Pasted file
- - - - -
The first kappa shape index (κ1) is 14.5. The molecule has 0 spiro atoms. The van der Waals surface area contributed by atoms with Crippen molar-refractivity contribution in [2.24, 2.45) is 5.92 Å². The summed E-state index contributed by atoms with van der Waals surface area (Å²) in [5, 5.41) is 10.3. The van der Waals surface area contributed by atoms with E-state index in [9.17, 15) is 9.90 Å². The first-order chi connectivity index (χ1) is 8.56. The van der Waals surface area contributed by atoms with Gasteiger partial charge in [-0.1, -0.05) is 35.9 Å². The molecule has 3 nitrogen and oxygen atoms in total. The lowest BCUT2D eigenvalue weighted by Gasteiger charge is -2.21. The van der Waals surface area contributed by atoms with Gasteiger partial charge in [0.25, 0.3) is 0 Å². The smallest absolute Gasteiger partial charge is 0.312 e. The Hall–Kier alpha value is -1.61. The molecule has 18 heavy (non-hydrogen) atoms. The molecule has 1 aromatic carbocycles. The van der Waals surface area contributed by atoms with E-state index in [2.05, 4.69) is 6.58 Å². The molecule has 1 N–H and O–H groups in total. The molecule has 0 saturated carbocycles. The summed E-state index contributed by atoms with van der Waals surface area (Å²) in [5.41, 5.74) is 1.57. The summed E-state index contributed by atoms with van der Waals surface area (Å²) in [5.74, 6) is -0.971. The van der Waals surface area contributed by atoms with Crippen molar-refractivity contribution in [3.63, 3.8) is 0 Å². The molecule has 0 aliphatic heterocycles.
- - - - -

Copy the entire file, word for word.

The first kappa shape index (κ1) is 14.5. The molecule has 0 spiro atoms. The van der Waals surface area contributed by atoms with Crippen molar-refractivity contribution in [2.24, 2.45) is 5.92 Å². The summed E-state index contributed by atoms with van der Waals surface area (Å²) in [5, 5.41) is 10.3. The van der Waals surface area contributed by atoms with E-state index in [9.17, 15) is 9.90 Å². The first-order chi connectivity index (χ1) is 8.56. The van der Waals surface area contributed by atoms with Gasteiger partial charge in [-0.1, -0.05) is 35.9 Å². The molecule has 3 nitrogen and oxygen atoms in total. The lowest BCUT2D eigenvalue weighted by Gasteiger charge is -2.21. The van der Waals surface area contributed by atoms with Gasteiger partial charge in [0.25, 0.3) is 0 Å². The smallest absolute Gasteiger partial charge is 0.312 e. The Hall–Kier alpha value is -1.61. The molecule has 18 heavy (non-hydrogen) atoms. The molecule has 1 aromatic carbocycles. The van der Waals surface area contributed by atoms with E-state index in [2.05, 4.69) is 6.58 Å². The molecule has 1 N–H and O–H groups in total. The molecule has 0 saturated carbocycles. The summed E-state index contributed by atoms with van der Waals surface area (Å²) in [5.41, 5.74) is 1.57. The summed E-state index contributed by atoms with van der Waals surface area (Å²) in [5.74, 6) is -0.971. The van der Waals surface area contributed by atoms with Crippen molar-refractivity contribution in [3.63, 3.8) is 0 Å². The molecule has 0 aliphatic heterocycles.